Extreme Epidermis: 7 Skin Conditions


Skin is the largest organ on the human body, and an amazing number of things can go wrong with it. Here's a menagerie of skin diseases and conditions, all with full-color images that will have you checking yourself in the mirror for weeks. Some of the images are rather graphic. You've been warned.

1. Accessory nipples

Accessory nipples are just what they sound like—extra nipples that below the main nipples. They form in a line, as with the row of teats on a pig. Both boys and girls can get them.

2. Rhinophyma

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In rhinophyma, your nose grows out of control, becoming bulbous and enflamed. It is a symptom of advanced acne rosacea, which causes chronic flushing of the face. Both Bill Clinton and W.C. Fields had rosacea, and caricatures of the men often show them having round, ruddy, red noses. Many folks with rhinophyma go on to have nose surgery.

3. Black Hairy Tongue

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Black hairy tongue doesn't actually involve hair, nor is it necessarily black. Yeast or bacteria camp out on your tongue, where they produce the characteristic stain and make it appear to be fuzzy. Black is the most common, although many shades are possible, including brown, orange, and white.

4. Leprosy

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An ancient disease, leprosy takes years to run its course. It can be 20 years before the first symptoms appear—a stuffy nose, cuts on the skin, and/or numbness—and longer still before the infamous flesh rotting sets in. Interestingly, scholars have been arguing for years (as seen in this 1909 New York Times article) that the leprosy mentioned so prominently in the Bible is not leprosy at all. If treated early, leprosy is highly curable. The World Health Organization has spearheaded a campaign to wipe out leprosy, with efforts now focusing on Brazil, India, Madagascar, Mozambique, and Nepal.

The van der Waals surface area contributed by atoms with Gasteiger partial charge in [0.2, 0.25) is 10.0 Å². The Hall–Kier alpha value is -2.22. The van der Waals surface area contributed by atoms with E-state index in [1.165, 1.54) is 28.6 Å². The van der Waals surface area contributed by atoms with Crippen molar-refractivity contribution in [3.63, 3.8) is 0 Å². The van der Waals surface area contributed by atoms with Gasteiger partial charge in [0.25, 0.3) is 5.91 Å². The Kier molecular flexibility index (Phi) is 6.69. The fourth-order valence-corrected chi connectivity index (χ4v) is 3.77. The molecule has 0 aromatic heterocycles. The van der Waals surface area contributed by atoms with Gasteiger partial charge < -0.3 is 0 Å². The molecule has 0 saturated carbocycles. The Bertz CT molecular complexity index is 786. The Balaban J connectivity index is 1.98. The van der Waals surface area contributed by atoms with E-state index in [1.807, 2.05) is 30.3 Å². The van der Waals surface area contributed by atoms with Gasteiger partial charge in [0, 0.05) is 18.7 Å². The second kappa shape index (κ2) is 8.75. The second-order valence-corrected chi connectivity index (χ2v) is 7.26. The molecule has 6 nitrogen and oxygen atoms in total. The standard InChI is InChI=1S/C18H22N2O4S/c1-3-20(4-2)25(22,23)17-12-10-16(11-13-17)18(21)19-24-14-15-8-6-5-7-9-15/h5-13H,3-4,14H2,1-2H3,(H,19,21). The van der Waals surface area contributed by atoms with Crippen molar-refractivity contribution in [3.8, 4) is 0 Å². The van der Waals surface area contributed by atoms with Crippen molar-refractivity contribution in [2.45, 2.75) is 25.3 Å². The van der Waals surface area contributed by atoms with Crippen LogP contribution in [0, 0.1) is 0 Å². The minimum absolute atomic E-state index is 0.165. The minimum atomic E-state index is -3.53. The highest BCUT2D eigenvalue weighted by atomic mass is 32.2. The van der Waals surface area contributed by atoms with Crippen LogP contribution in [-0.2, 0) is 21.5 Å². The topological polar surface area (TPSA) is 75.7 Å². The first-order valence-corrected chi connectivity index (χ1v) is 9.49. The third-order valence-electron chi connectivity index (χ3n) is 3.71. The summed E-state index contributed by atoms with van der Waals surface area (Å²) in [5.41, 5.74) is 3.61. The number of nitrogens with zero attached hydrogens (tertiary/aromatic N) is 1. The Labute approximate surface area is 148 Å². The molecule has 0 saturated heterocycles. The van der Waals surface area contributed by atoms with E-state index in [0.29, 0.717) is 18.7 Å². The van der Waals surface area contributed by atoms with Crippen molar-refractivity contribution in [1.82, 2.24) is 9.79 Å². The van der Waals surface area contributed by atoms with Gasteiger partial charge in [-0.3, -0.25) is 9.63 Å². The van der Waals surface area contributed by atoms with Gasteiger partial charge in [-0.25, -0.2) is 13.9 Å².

5. Hypertrichosis Lanuginosa

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A diagnosis of hypertrichosis lanuginosa means you have hair growing all over your body—hair that is long, thick, and everywhere it should not be. The illness can be either inherited or acquired. The inherited form, known as Abras Syndrome, goes way back in history, according to medical historians. For instance, an extremely hirsute young man named Petrus Gonzalez from the Canary Islands was captured and "given" as a freak-show gift to the French nobility—who realized that there was nothing wrong with the guy except that he was completely covered in shaggy hair. They gave Gonzalez a castle, where he started family. Their portraits of Gonzalez show that many of his descendants inherited Abras Syndrome from him. The acquired form of hypertrichosis lanuginosa cause the fine hairs that your have on your face and elsewhere to thicken and lengthen. This condition is very rare. When it does occur, it's often as a result of cancer.

6. Cornu Cutaneum

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Imagine looking into the mirror one morning—and seeing a horn sprouting from your head! That's the unfortunate predicament of folks with cornu cutaneum. These conical growths aren't actual horns, but rather tumors, sometimes benign and sometimes cancerous. But they look like horns, and that's the problem. One doctor described a patient with a horn three inches long (despite occasional trimmings) that had been developing for 30 years!

7. Human Papillomavirus

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The human papillomavirus, often in the news for its association with cervical cancer, also causes numerous kinds of warts. In one extreme case, an Indonesian man with HPV developed pounds of thick, gray, bark-like warts. Since doctors hacked away the growths, the gentleman, Dede Koswara, has quit his job in a freak show and started searching for a wife.

[Most of these photos came from Johns Hopkins' online DermAtlas, which contains over 10,000 pictures of skin diseases.]

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